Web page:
Release date: 1989

Systems: Arcade, Amiga, Amstrad CPC, Atari ST, Commodore 64, PlayStation 2, Mega-CD, ZX Spectrum, Super NES, Sharp X68000, Xbox, XBLA, Game Boy Advance, PlayStation Portable, PlayStation Network, Virtual Console

Final Fight is the biggie, really. Even if you take Streetfighter II as the moment where beat em ups sloughed off their gills and waddled pugnaciously onto the land, spoiling for a fight, a bunch of the groundwork got done not in the original Streetfighter but in Final Fight.

If you’ve never played it before, watch the gameplay video above. Seriously. I made a video. Don’t cry and say you don’t understand video games. Go get some learnin’. I’ll wait.

You didn’t go look because literally no human has not played Final Fight. If you’re thinking ‘hold on a tick, I haven’t played it!’ sorry, fucko, playing Final Fight is a mandatory component of the human condition so I guess somebody isn’t a real person. Final Fight is awesome.

Here is the plot: ‘sometime in the mid-nineties’, new mayor of Metro City, Mike Haggar, is sitting in his office when he receives a phone call. Who could it be? Northern Uproar? A ‘lad mag’? No, it’s a whooping jaundiced reprobate called Damnd. He wants Mayor Haggar to capitulate to the demands of criminal mega-gang Mad Gear in exchange for life of Haggar’s daughter, Jessica, and a monthly cash bonus. Damnd if you do, Damnd if you… oh god I think I just threw up in my mouth.

Haggar is furious! He turns on the TV – somehow Mad Gear is broadcasting on every station! You’d think that offering to bribe a public official live on television would defeat the purpose of kidnapping his daughter in the first place, but the members of Mad Gear don’t care! They’re too hyped up on terrifying modern street drugs with names like Krush and Necro to act as rational actors in a negotiation! Wahoo!

So what does Mayor Haggar do? Pretend to agree to the deal, wait till the gang delivers Jessica back safely, then go after them with the full might of State and Federal enforcement agencies? Reflect on how top-down neglect, racism, unemployment and the absence of compassionate state intervention has allowed crack dealers to exploit America’s urban poor?

I mean, surely he isn’t going to strip down to the waist, call on Jessica’s boyfriend Cody, at the gym, and his mate Guy, then march into his city’s most deprived areas with the intention of fighting every single member of the Mad Gear gang hand-to-hand until he rescues his daughter? Surely that would provoke them into killing her?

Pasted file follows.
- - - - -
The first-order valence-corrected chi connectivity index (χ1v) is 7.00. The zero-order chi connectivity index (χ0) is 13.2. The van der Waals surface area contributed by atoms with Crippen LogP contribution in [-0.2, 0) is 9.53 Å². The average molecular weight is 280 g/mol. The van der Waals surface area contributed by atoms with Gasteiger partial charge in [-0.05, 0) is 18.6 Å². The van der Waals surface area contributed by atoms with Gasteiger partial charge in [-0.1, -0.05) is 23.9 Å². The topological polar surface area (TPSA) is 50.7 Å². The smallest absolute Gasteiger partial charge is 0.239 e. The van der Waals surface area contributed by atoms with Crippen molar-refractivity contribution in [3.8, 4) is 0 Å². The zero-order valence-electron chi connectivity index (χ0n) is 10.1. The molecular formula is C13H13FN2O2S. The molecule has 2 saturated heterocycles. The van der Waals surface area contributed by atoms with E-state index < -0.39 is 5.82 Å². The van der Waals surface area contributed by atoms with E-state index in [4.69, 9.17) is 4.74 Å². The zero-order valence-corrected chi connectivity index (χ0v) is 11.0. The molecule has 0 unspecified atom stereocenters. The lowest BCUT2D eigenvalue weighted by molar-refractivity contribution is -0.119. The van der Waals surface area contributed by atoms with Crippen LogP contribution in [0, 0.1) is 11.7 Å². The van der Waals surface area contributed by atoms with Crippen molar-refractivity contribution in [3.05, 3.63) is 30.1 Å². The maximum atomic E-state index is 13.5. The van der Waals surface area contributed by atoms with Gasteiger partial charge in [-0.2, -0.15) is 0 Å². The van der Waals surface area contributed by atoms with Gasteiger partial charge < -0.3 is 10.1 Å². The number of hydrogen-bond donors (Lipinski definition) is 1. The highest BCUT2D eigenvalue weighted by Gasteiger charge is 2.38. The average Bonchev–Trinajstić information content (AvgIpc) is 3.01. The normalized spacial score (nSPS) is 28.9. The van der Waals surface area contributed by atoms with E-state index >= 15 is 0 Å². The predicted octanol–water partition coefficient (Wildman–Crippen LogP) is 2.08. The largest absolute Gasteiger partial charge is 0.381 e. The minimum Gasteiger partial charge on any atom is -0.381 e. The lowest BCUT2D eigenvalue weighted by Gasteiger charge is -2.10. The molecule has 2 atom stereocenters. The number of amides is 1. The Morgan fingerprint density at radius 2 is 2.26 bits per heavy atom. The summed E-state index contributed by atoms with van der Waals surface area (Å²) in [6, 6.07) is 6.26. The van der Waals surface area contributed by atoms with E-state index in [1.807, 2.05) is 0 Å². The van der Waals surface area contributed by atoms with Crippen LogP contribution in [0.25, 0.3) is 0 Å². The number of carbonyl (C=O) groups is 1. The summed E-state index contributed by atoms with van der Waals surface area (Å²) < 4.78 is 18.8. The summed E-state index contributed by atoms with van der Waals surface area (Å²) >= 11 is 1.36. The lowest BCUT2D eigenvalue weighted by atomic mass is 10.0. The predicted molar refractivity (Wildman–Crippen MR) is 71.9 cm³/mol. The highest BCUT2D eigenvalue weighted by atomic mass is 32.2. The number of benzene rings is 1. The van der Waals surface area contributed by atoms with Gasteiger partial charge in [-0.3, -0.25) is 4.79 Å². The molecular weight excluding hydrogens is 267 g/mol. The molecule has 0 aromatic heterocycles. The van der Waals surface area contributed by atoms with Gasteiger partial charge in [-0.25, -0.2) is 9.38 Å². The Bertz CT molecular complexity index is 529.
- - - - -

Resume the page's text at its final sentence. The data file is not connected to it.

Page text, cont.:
Mayor Mike Haggar doesn’t care. He rose to power on a single policy: punching.

Seriously, if Mike Haggar ever met Boris Johnson he would immediately suplex him into the Thames. He could never stomach a guy with a Russian first name and a surname that means penis.

Many of the elements of Final Fight appear in Double Dragon (which we’re going to circle back towards and deal with in a few weeks) but Final Fight does them all so much better. The levels look incredible – from the construction site lift on Rolento’s stage to the fight in the underground arena when you take on Sodom.

And the character design! Cody and Guy are all right, but Haggar’s suite of moves is like nothing that had come before: suplexes, pile drivers, drop kicks, body presses, spinning clotheslines. Cody and Guy eventually make it into the Streetfighter series as playable characters (as do bad guys Rolento, Sodom and wrestler Andore, renamed Hugo to avoid copyright problems with the late Andre the Giant, on whom he was modelled) and become well-rounded, properly-differentiated additions. Haggar never made it because, on the release of Streetfighter II, his entire repertoire was stolen by Zangief. I mean, seriously – who plays as Zangief? (late in the series he becomes a viable character, but I digress)

Cody, Streetfighter Alpha 3

Cody’s continuing story is a bit sad – after the ending of Final Fight (which you can watch on the video above) he becomes a listless wanderer, trying to recapture the thrill of that first battle. He never recovers, gets tangled up in brawls and goes to prison, and by Streetfighter 4 he’s broken out to hunt for someone to alleviate his boredom. He’s a wicked character to play as – he even gets a knife he can pick up and get stabby with.

Apparently Robin Williams named his son after Cody in Final Fight. And his daughter is called Zelda. Basically if that’s the only parenting he ever did I’d still happily nominate him as: the Awesomest Dad.

I talked a bit last week about the right-wing fantasy of the vigilante descending into the slums to purge the bad elements. In Final Fight we’re shown how corruption runs right through the city, from the urban wastes, to corrupt police officers, to construction projects, and right up the glittering storeys of crossbow-wielding crime boss Belger’s skyscraper (the game lets us know he’s evil by making him unattractive and putting him in a wheelchair). It’s a beguiling fantasy – that social strife is traceable to a single bad apple, that corruption isn’t systematic, that, if the evildoers are brought to justice, existing power structures will naturally create prosperity, justice and freedom.

And within the cartoonish world of a video game, it’s fucking fun.

Final Fight spawned many sequels, some official, some spiritual. The official ones were, on the whole, disappointing, but I want to look at one you probably haven’t heard of before wheeling back round to tend to some unfinished business in the world of early side-scrolling beat em ups. Yes, we’ll get onto Cadillacs & Dinosaurs / Captain Commando / The Punisher / Alien Vs Predator / The Simpsons eventually. Don’t wet your knickers.

In the meantime, I’d love to hear your tips for classic 8-bit beat em ups. Anything on the NES or Master System, or – dare I hope – some lost classic on the magical ZX Spectrum / Amstrad / Commodore 64 triumvirate. Drop a comment in the box below. I need your help!